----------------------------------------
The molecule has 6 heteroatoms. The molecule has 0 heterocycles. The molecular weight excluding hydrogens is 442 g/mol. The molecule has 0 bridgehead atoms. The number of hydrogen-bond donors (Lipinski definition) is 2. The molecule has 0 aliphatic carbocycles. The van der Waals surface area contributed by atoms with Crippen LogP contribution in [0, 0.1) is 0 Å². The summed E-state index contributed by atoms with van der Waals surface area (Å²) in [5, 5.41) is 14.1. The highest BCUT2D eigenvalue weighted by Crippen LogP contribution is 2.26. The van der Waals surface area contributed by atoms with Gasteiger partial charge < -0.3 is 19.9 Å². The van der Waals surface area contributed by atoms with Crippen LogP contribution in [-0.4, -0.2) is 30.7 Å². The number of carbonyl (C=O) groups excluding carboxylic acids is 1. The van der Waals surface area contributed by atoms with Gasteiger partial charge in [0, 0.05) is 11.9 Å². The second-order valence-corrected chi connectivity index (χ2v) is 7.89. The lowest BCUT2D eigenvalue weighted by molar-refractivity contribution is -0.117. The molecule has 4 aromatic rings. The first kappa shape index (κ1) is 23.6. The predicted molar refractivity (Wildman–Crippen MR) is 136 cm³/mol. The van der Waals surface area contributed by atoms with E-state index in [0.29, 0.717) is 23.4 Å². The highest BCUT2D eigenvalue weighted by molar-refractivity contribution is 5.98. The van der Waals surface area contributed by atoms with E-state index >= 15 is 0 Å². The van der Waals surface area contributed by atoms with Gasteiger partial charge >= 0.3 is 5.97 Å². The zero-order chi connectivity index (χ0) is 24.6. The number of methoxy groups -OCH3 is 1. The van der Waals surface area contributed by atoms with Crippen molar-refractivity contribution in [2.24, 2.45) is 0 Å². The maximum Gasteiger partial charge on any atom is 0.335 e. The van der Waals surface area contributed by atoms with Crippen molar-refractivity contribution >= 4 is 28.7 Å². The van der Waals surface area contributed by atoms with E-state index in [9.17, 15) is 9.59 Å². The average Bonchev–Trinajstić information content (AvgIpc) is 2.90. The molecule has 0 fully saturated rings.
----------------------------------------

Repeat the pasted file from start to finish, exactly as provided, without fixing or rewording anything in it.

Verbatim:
The molecule has 6 heteroatoms. The molecule has 0 heterocycles. The molecular weight excluding hydrogens is 442 g/mol. The molecule has 0 bridgehead atoms. The number of hydrogen-bond donors (Lipinski definition) is 2. The molecule has 0 aliphatic carbocycles. The van der Waals surface area contributed by atoms with Crippen LogP contribution in [0, 0.1) is 0 Å². The summed E-state index contributed by atoms with van der Waals surface area (Å²) in [5, 5.41) is 14.1. The highest BCUT2D eigenvalue weighted by Crippen LogP contribution is 2.26. The van der Waals surface area contributed by atoms with Gasteiger partial charge < -0.3 is 19.9 Å². The van der Waals surface area contributed by atoms with Crippen LogP contribution in [-0.4, -0.2) is 30.7 Å². The number of carbonyl (C=O) groups excluding carboxylic acids is 1. The van der Waals surface area contributed by atoms with Gasteiger partial charge in [0, 0.05) is 11.9 Å². The second-order valence-corrected chi connectivity index (χ2v) is 7.89. The lowest BCUT2D eigenvalue weighted by molar-refractivity contribution is -0.117. The molecule has 4 aromatic rings. The first kappa shape index (κ1) is 23.6. The predicted molar refractivity (Wildman–Crippen MR) is 136 cm³/mol. The van der Waals surface area contributed by atoms with E-state index in [0.29, 0.717) is 23.4 Å². The highest BCUT2D eigenvalue weighted by molar-refractivity contribution is 5.98. The van der Waals surface area contributed by atoms with E-state index >= 15 is 0 Å². The van der Waals surface area contributed by atoms with Gasteiger partial charge >= 0.3 is 5.97 Å². The zero-order chi connectivity index (χ0) is 24.6. The number of methoxy groups -OCH3 is 1. The van der Waals surface area contributed by atoms with Crippen molar-refractivity contribution in [2.24, 2.45) is 0 Å². The maximum Gasteiger partial charge on any atom is 0.335 e. The van der Waals surface area contributed by atoms with Crippen molar-refractivity contribution >= 4 is 28.7 Å². The van der Waals surface area contributed by atoms with E-state index in [9.17, 15) is 9.59 Å². The average Bonchev–Trinajstić information content (AvgIpc) is 2.90. The molecule has 0 fully saturated rings.